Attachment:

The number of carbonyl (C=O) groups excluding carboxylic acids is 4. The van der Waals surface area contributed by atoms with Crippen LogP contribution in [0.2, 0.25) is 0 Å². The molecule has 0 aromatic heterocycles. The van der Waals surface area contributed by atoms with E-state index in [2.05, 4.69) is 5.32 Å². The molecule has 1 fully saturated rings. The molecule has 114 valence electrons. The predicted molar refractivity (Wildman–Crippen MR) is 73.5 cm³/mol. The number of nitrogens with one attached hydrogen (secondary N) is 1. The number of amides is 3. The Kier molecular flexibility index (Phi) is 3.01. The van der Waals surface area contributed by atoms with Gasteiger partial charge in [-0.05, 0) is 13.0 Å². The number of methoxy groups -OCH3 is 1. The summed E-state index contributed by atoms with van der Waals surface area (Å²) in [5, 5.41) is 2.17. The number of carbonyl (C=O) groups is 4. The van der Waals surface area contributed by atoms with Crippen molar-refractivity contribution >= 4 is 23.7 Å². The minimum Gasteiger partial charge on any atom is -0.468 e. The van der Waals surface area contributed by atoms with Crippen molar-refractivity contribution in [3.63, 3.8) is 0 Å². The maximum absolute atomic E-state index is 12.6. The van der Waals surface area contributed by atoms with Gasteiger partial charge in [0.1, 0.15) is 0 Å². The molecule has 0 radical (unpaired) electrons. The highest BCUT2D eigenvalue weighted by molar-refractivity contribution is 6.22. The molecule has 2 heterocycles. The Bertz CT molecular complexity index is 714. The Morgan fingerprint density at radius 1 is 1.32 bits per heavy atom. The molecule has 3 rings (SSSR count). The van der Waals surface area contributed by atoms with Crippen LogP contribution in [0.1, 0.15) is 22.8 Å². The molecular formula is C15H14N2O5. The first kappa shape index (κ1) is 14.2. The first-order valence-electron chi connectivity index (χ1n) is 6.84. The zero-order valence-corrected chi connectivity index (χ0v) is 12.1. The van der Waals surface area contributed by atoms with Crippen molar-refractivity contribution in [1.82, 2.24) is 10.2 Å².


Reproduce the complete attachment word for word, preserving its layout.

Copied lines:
The number of carbonyl (C=O) groups excluding carboxylic acids is 4. The van der Waals surface area contributed by atoms with Crippen LogP contribution in [0.2, 0.25) is 0 Å². The molecule has 0 aromatic heterocycles. The van der Waals surface area contributed by atoms with E-state index in [2.05, 4.69) is 5.32 Å². The molecule has 1 fully saturated rings. The molecule has 114 valence electrons. The predicted molar refractivity (Wildman–Crippen MR) is 73.5 cm³/mol. The number of nitrogens with one attached hydrogen (secondary N) is 1. The number of amides is 3. The Kier molecular flexibility index (Phi) is 3.01. The van der Waals surface area contributed by atoms with Gasteiger partial charge in [-0.05, 0) is 13.0 Å². The number of methoxy groups -OCH3 is 1. The summed E-state index contributed by atoms with van der Waals surface area (Å²) in [5, 5.41) is 2.17. The number of carbonyl (C=O) groups is 4. The van der Waals surface area contributed by atoms with Crippen molar-refractivity contribution >= 4 is 23.7 Å². The minimum Gasteiger partial charge on any atom is -0.468 e. The van der Waals surface area contributed by atoms with Crippen molar-refractivity contribution in [3.63, 3.8) is 0 Å². The maximum absolute atomic E-state index is 12.6. The van der Waals surface area contributed by atoms with Gasteiger partial charge in [0.1, 0.15) is 0 Å². The molecule has 0 radical (unpaired) electrons. The highest BCUT2D eigenvalue weighted by molar-refractivity contribution is 6.22. The molecule has 2 heterocycles. The Bertz CT molecular complexity index is 714. The Morgan fingerprint density at radius 1 is 1.32 bits per heavy atom. The molecule has 3 rings (SSSR count). The van der Waals surface area contributed by atoms with Crippen LogP contribution in [0.1, 0.15) is 22.8 Å². The molecular formula is C15H14N2O5. The first kappa shape index (κ1) is 14.2. The first-order valence-electron chi connectivity index (χ1n) is 6.84. The zero-order valence-corrected chi connectivity index (χ0v) is 12.1. The van der Waals surface area contributed by atoms with Crippen molar-refractivity contribution in [1.82, 2.24) is 10.2 Å².